Look at this two-fold deliverance asked for--grace to cleanse from secret or presumptuous faults. All sins come under the category of secret sins, or those of presumption. The conscience of David was becoming more sensitive; secret sins could be secret no longer. We may perhaps compare that development of moral sensitiveness which the law is always promoting within every right-minded man with those advances of physical science by which unknown worlds above and beneath us have been brought into view, and disease detected in stages in which its presence was unsuspected by our forefathers. A century ago man’s observations had not got very far beyond the range of his unassisted senses. Our astronomers have scarcely completed the sum of the stars brought into view by the newest telescopes. The biologist has discovered just as many new worlds as the student of the heavens. He finds sphere of marvellous life within sphere, and yet other spheres more deeply bidden within these, like ball within ivory ball in Oriental carving. An Italian doctor brings his microscope to bear, and, floating within a foot of the soil of the Campagna, finds the malignant bacillus which is at the root of the malarial fever of Rome. Our forefathers knew only the superficial facts of disease, corruption, decay. The biologist brings his concentrated lenses and his polarised light to bear, and he watches every movement of the tiny armies of iconoclasts as they undermine and break up the structure of the body at points where the ordinary observer did not suspect their presence. He projects an electric beam through tubes filled with stifled air, and the air is found to teem with spores that are undeveloped epidemics, with potentialities of worldwide disaster in them. Within recent times we have heard of the elaboration of instruments that may reveal new worlds of sound to us, as marvellous as the worlds of form revealed by the microscope. It is said that no man ever knows what his own voice is like till he hears it in Mr. Edison’s phonograph. We are told of another instrument by which the breathings of insects are made audible. The medical expert may yet be able to detect the faintest murmur of abnormal sound in the system that indicates the approach of disease. And in the same way there must be the growth within us of a fine moral science, that will bring home to our apprehension the most obscure of our secret faults. But of all the sciences it is the most primitive and the most neglected. All that we should know is known to the Searcher of our heart long before we become conscious of it. He not only detects the flagrant faults, but the hidden blight that poisons the vitality of religion. But how can there be responsibility for sins of which we are ignorant? And how can there be guilt without responsibility? If ignorance is fated and inevitable, there can be no responsibility. But ignorance is often self-caused. Many of our sins are secret because we insist upon judging ourselves by human rather than Divine standards of life and righteousness. Our sins assume popular forms and ramifications. No more striking illustration of what the naturalists call the “law of protective colouring” can be found than that which presents itself in the realm of ethics. You know what that law is. The arctic fox, it is said, assumes a white fur in the winter months, so that it may pass undetected over the snows. When the spring comes and the brown earth reappears, it sheds those white hairs and assumes a fur the colour of the earth over which it moves. Many fishes have markings that resemble the sand or gravel above which they make their haunts. You may watch for hours, and till they move you are unable to recognise their presence. The bird that broods on an exposed nest is never gaily coloured. However bright the plumage of its mate, it is always attired in feathers that match its surroundings, if it has to fulfil these dangerous domestic duties. Large numbers of insects are so tinted as to be scarcely distinguishable from the leaves and flowers amidst which they live. One insect has the power of assuming the appearance of a dried twig. And is there not something very much like this in the sphere of human conduct? Our sins blend with the idiosyncrasies of the age and disguise themselves. Of course, we do not sin in loud, flashing colours, if we make any pretension to piety at least. Our sins always perfectly compose with the background of our surroundings. As a rule, they are sins into which we fall in common with men we esteem, men who have established a hold upon our affections, men whose sagacity we trust, and who by their excellence in some things lead us to think very lightly of the moral errors they illustrate in other things. Oh, the blinding tendency of this judgment by popular standards to which we are so prone! All this was sure to be illustrated in the history of the Psalmist. In the rough and tumble of his wandering life and coarse associations he would be prone to forget the inner and more delicate meanings and obligations of the law. The moral atmosphere pervading the Cave of Adullam was not more wholesome than that pervading our unreformed bankruptcy courts. The cave was not the best possible place in which to school a man in the finer shades of right and wrong. Most of David’s sins in after life seem to have been lurid reflections of the brutality, the unthinking ruthlessness, the impetuous animalisms of his former companions in arms. He evidently felt the danger he was in of falling to the level of his surroundings and of forgetting by how much he had fallen. Let us beware of gliding into an unconfessed habit of testing ourselves by human standards, when God has given to us higher and holier standards by which to measure ourselves. It is said that all organic germs cease a few miles out at sea. Air taken from the streets or the warehouses of the city yields large numbers of these germs. The air circulating through the ship in dock is charged with them. After the shore has been left behind the air taken from the deck is pure, but they are still found in air taken from the hold. After a few days at sea the air on deck and in the hold alike yields no traces of these microscopic spores that are closely connected with disease. Let us be ever breathing the spirit of God’s love. Let us get away from the din and dust and turmoil of life, out upon that infinite sea of love that is without length or breadth or depth, and our secret faults will vanish away and we shall by and by stand without offence in the presence of God’s glory. Passion, prejudice, ambition often blind men to their faults. When great passionate forces hurry us on we are not more apt to see the shortcomings and specks of corruption in the motives and actions of the passing moment, than the traveller by a racing express to see the little ring of decay in the lily of the wayside garden past which he is flying. During the Franco-Prussian War a regiment of Prussian soldiers was deploying from the shelter of a wood, in full face of French fire. The appearance of the regiment as seen from a distance, said one of the war correspondents, was like that of some dark serpent creeping out from beneath the wood. The far-stretching figure seemed to leave a dark trail in its path. The correspondent looked carefully through his glass, and this trail resolved itself under close inspection into patches of soldiers who had fallen under French fire. Some of them were seen to get on to their feet, stagger on a few paces, and fall again. The passion of battle was upon them, and they were scarcely conscious of their wounds. And is it not thus with us? We are intoxicated by the passion of life’s battle, the battle for bread and place and power and conquest of every kind; and we stagger on, unconscious of the fact that we are pierced with many a hidden wound. The excitements that are in the air whirl us along, and we are all but insensible to the moral disaster He sees who watches the battle from afar. Our slowness to recognise the hurt that has overtaken us may be the sign that the pulse of vitality is fluttering itself out. “Keep back Thy servant also from presumptuous sins.” It is restraint, not purification, from presumptuous sin that the Psalmist asks in the second portion of his prayer. Presumptuous sin has no place in a true child of God. “He that is born of God doth not commit sin.” Cleansed by the forgiving grace of God, we ought to need only deliverance from errors of inadvertence and infirmity. “He that is bathed needeth not save to wash his feet.” No hallowing process, however complete, can remove susceptibility to the temptation even to presumptuous sins. The work of cleansing from secret fault sometimes creates a new peril. We need to be kept back from it, as the restive horse needs the curb. David felt this, and therefore prayed this prayer. (Thomas G. Selby.)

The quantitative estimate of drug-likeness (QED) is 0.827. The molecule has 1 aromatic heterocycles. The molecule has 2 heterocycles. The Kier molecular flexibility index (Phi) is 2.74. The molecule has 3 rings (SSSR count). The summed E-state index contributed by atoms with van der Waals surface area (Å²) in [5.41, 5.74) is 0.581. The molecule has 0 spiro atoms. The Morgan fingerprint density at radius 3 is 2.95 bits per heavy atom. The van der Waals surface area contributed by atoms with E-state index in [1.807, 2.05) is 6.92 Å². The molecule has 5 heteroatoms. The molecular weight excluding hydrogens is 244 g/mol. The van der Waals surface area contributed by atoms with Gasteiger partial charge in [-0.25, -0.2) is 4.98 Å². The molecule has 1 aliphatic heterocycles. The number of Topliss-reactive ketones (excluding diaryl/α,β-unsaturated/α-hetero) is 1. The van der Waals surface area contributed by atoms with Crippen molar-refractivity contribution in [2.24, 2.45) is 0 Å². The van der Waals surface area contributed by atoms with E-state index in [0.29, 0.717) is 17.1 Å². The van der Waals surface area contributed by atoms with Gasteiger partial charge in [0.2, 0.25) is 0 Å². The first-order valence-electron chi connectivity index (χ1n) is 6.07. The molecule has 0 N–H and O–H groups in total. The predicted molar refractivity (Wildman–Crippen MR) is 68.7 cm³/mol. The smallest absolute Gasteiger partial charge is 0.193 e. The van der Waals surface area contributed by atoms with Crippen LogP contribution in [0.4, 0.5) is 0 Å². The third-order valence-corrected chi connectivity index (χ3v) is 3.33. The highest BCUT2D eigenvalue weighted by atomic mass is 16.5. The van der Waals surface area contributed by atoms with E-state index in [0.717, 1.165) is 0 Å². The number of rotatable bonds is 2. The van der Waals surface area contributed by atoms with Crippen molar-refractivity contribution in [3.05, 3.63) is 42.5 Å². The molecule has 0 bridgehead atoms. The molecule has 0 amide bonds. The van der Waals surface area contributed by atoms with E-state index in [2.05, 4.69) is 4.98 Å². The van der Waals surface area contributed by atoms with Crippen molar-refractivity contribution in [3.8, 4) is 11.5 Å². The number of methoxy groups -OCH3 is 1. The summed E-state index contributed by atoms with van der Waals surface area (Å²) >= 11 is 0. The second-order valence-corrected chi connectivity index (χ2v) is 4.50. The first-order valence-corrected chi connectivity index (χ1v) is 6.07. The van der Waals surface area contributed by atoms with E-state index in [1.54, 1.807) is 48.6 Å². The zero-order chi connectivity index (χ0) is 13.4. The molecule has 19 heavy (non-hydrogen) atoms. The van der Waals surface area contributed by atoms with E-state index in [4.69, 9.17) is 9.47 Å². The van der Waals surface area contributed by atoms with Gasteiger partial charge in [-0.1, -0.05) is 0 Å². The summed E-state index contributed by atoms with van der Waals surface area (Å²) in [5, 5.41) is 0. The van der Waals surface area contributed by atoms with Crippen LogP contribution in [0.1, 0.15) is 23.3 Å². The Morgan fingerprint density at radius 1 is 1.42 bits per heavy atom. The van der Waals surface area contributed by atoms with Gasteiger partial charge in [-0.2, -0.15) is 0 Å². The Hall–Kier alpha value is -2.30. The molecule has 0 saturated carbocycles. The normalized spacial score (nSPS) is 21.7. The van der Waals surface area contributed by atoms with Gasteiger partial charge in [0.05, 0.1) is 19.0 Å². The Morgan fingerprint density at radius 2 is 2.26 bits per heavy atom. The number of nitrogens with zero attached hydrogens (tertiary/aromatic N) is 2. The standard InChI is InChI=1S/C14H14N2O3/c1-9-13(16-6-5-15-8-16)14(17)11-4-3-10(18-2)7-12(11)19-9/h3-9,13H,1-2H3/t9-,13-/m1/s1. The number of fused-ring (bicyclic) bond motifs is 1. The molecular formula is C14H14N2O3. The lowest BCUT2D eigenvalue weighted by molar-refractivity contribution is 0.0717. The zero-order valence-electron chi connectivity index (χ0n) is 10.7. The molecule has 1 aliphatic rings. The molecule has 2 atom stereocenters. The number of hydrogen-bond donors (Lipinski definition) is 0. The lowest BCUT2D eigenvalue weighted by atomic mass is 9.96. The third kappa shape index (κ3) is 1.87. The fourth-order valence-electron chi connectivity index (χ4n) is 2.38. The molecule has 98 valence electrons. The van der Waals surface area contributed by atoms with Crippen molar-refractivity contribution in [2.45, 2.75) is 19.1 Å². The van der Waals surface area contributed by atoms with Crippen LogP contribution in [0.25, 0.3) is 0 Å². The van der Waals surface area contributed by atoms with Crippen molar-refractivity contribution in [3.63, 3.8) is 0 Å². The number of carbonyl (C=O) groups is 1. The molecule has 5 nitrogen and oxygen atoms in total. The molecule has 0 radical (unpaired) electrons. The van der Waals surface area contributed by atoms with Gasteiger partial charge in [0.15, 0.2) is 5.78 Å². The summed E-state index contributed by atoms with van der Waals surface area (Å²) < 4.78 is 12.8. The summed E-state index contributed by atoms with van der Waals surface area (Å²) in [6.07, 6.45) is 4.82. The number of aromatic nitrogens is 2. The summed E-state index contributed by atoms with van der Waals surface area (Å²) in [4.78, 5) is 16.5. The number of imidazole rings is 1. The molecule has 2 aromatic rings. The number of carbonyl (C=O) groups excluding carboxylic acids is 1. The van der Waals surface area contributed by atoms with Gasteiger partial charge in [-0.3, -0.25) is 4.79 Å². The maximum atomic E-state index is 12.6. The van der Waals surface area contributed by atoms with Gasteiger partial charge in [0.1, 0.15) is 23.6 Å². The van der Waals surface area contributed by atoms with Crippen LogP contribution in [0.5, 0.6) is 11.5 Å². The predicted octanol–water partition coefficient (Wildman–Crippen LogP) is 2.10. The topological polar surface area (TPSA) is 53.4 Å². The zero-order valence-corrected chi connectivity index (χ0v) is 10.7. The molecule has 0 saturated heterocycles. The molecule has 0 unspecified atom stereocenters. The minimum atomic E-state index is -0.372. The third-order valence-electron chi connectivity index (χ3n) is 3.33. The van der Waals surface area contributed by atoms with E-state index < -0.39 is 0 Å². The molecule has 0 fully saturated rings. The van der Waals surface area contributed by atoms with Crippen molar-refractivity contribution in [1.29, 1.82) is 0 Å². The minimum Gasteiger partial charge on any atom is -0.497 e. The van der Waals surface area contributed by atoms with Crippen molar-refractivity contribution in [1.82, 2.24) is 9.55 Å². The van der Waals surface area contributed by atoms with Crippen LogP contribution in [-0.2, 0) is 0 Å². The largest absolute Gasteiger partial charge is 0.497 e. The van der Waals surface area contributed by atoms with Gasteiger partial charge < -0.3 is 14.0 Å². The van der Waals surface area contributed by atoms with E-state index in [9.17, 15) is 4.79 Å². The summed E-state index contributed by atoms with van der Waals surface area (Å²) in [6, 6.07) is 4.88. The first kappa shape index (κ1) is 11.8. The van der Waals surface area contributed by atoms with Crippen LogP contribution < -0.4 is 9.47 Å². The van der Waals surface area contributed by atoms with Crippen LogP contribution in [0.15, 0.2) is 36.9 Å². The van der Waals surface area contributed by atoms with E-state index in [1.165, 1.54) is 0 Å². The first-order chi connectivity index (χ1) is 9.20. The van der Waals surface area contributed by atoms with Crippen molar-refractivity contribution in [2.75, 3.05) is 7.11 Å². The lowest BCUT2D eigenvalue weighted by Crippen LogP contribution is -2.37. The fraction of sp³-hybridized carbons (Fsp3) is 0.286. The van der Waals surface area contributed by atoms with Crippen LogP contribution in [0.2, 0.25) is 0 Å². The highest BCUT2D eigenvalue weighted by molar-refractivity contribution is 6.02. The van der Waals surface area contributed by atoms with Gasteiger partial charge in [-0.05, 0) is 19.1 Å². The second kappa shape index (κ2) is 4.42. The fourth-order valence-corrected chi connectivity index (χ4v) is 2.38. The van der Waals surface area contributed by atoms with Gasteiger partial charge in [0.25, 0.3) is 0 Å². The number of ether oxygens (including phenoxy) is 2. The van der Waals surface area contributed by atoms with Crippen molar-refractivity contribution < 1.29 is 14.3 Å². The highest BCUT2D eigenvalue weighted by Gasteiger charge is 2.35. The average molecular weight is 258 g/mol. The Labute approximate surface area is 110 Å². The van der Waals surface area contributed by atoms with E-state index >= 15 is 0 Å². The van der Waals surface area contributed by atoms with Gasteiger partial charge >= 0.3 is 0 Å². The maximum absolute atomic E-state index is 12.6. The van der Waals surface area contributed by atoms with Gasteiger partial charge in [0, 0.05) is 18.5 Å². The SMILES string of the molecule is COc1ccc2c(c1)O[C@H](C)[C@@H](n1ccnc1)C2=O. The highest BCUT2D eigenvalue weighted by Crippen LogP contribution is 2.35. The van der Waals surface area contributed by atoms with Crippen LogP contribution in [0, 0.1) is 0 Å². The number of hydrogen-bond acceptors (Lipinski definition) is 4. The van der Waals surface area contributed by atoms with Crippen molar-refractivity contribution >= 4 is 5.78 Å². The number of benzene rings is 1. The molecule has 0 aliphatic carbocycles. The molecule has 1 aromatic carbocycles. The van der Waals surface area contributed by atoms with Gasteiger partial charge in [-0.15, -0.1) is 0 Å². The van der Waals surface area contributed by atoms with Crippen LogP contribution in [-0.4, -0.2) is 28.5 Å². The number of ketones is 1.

On the duty of examining into our secret faults